Computing Attitude and Affect in Text: Theory and Applications

  • James G. Shanahan
  • Yan Qu
  • Janyce Wiebe

Part of the The Information Retrieval Series book series (INRE, volume 20)

Table of contents

  1. Front Matter
    Pages i-xvi
  2. Livia Polanyi, Annie Zaenen
    Pages 1-10
  3. Sabine Bergler
    Pages 11-22
  4. Jussi Karlgren, Gunnar Eriksson, Kristofer Franzén
    Pages 23-31
  5. Jane Morris, Graeme Hirst
    Pages 41-47
  6. Wilma Bucci, Bernard Maskit
    Pages 49-60
  7. Victoria L. Rubin, Elizabeth D. Liddy, Noriko Kando
    Pages 61-76
  8. Veselin Stoyanov, Claire Cardie, Diane Litman, Janyce Wiebe
    Pages 77-91
  9. Steven Bethard, Hong Yu, Ashley Thornton, Vasileios Hatzivassiloglou, Dan Jurafsky
    Pages 125-141
  10. Nathanael Chambers, Joel Tetreault, James Allen
    Pages 143-158
  11. Norton Trevisan Roman, Paul Piwek, Ariadne Maria Brito Rizzoni Carvalho
    Pages 171-185
  12. Diana Zaiu Inkpen, Ol’ga Feiguina, Graeme Hirst
    Pages 187-198
  13. Casey Whitelaw, Jon Patrick, Maria Herke-Couchman
    Pages 199-214
  14. Valéria D. Feltrim, Simone Teufel, Maria Graças V. das Nunes, Sandra M. Aluísio
    Pages 233-246
  15. Chrysanne Di Marco, Frederick W. Kroon, Robert E. Mercer
    Pages 247-263

About this book

Introduction

Human Language Technology (HLT) and Natural Language Processing (NLP) systems have typically focused on the “factual” aspect of content analysis. Other aspects, including pragmatics, opinion, and style, have received much less attention. However, to achieve an adequate understanding of a text, these aspects cannot be ignored. The chapters in this book address the aspect of subjective opinion, which includes identifying different points of view, identifying different emotive dimensions, and classifying text by opinion. Various conceptual models and computational methods are presented. The models explored in this book include the following: distinguishing attitudes from simple factual assertions; distinguishing between the author’s reports from reports of other people’s opinions; and distinguishing between explicitly and implicitly stated attitudes. In addition, many applications are described that promise to benefit from the ability to understand attitudes and affect, including indexing and retrieval of documents by opinion; automatic question answering about opinions; analysis of sentiment in the media and in discussion groups about consumer products, political issues, etc. ; brand and reputation management; discovering and predicting consumer and voting trends; analyzing client discourse in therapy and counseling; determining relations between scientific texts by finding reasons for citations; generating more appropriate texts and making agents more believable; and creating writers’ aids. The studies reported here are carried out on different languages such as English, French, Japanese, and Portuguese. Difficult challenges remain, however. It can be argued that analyzing attitude and affect in text is an “NLP”-complete problem.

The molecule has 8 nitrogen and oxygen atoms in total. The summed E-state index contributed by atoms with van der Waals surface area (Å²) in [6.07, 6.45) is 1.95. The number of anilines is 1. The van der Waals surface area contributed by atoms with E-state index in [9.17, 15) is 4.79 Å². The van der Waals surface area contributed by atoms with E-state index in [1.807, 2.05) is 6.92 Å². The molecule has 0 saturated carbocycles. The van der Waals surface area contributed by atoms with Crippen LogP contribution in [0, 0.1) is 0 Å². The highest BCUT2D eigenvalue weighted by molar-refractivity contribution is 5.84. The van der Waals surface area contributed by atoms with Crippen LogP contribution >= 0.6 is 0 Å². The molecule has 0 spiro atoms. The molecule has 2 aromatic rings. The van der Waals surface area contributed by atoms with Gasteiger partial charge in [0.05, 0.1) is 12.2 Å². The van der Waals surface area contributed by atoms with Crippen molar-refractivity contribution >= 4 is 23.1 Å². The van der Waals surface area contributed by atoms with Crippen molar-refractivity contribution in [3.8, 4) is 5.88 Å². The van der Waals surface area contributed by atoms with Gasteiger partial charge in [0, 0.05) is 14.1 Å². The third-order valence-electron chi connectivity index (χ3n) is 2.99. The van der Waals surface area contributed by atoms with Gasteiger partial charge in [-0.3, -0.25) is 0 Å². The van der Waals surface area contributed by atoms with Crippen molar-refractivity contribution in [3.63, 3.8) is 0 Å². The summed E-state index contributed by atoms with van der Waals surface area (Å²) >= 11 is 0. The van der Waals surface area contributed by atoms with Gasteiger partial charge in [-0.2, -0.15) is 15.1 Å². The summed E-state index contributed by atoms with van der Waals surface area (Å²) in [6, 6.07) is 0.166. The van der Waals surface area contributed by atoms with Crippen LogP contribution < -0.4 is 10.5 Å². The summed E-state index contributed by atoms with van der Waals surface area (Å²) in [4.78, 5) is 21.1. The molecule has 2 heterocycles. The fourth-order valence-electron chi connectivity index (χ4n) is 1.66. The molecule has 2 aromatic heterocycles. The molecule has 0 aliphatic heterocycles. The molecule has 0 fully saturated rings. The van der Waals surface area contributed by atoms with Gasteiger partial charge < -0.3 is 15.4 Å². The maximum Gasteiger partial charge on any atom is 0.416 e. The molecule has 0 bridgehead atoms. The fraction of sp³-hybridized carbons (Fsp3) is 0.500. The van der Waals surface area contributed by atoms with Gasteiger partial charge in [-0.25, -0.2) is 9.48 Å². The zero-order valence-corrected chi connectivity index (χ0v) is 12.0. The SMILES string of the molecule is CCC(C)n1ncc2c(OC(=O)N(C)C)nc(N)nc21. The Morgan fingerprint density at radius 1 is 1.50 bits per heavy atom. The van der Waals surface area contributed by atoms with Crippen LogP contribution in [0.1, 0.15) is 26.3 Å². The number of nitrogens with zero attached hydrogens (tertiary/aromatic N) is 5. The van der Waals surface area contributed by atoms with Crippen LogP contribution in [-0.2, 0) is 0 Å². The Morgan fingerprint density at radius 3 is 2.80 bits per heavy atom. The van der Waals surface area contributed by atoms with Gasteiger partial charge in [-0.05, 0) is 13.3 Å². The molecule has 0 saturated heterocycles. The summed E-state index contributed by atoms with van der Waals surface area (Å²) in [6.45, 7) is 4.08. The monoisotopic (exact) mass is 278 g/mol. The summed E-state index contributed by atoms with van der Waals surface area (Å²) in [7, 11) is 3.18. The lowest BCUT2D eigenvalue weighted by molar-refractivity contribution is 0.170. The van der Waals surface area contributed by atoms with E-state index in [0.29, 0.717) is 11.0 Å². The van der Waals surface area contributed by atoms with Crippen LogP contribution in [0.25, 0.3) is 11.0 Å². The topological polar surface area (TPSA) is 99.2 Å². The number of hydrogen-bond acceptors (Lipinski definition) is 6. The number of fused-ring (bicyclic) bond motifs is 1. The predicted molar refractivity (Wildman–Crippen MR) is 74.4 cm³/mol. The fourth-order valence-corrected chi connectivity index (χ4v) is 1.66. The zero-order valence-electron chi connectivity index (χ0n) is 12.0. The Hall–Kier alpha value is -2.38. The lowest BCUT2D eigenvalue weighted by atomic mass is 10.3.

Keywords

Text artificial intelligence berck corpus intelligence natural language processing therapy

Editors and affiliations

  • James G. Shanahan
    • 1
  • Yan Qu
    • 1
  • Janyce Wiebe
    • 2
  1. 1.Clairvoyance CooperationPittsburghUSA
  2. 2.University of PittsburghUSA

Bibliographic information

  • DOI https://doi.org/10.1007/1-4020-4102-0
  • Copyright Information Springer 2006
  • Publisher Name Springer, Dordrecht
  • eBook Packages Computer Science
  • Print ISBN 978-1-4020-4026-9
  • Online ISBN 978-1-4020-4102-0
  • Series Print ISSN 1387-5264
  • About this book